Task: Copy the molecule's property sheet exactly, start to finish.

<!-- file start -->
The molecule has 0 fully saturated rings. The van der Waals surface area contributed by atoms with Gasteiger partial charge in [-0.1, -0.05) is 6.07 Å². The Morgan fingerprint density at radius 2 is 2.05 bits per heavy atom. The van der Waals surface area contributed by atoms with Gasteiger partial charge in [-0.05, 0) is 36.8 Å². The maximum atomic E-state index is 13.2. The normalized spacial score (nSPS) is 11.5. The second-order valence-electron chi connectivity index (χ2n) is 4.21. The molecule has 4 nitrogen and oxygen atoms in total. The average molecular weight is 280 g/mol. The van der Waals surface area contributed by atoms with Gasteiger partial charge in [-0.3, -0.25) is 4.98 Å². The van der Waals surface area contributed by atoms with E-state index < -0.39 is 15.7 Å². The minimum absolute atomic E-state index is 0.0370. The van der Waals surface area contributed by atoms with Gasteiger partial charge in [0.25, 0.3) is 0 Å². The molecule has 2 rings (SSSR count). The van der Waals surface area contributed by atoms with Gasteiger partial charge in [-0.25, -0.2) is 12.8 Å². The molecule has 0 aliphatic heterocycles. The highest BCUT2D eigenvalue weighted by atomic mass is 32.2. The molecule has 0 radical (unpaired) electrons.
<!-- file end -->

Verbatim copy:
The molecule has 0 fully saturated rings. The van der Waals surface area contributed by atoms with Gasteiger partial charge in [-0.1, -0.05) is 6.07 Å². The Morgan fingerprint density at radius 2 is 2.05 bits per heavy atom. The van der Waals surface area contributed by atoms with Gasteiger partial charge in [-0.05, 0) is 36.8 Å². The maximum atomic E-state index is 13.2. The normalized spacial score (nSPS) is 11.5. The second-order valence-electron chi connectivity index (χ2n) is 4.21. The molecule has 4 nitrogen and oxygen atoms in total. The average molecular weight is 280 g/mol. The van der Waals surface area contributed by atoms with Gasteiger partial charge in [-0.3, -0.25) is 4.98 Å². The van der Waals surface area contributed by atoms with E-state index < -0.39 is 15.7 Å². The minimum absolute atomic E-state index is 0.0370. The van der Waals surface area contributed by atoms with Gasteiger partial charge in [0.25, 0.3) is 0 Å². The molecule has 2 rings (SSSR count). The van der Waals surface area contributed by atoms with Gasteiger partial charge in [-0.25, -0.2) is 12.8 Å². The molecule has 0 aliphatic heterocycles. The highest BCUT2D eigenvalue weighted by atomic mass is 32.2. The molecule has 0 radical (unpaired) electrons.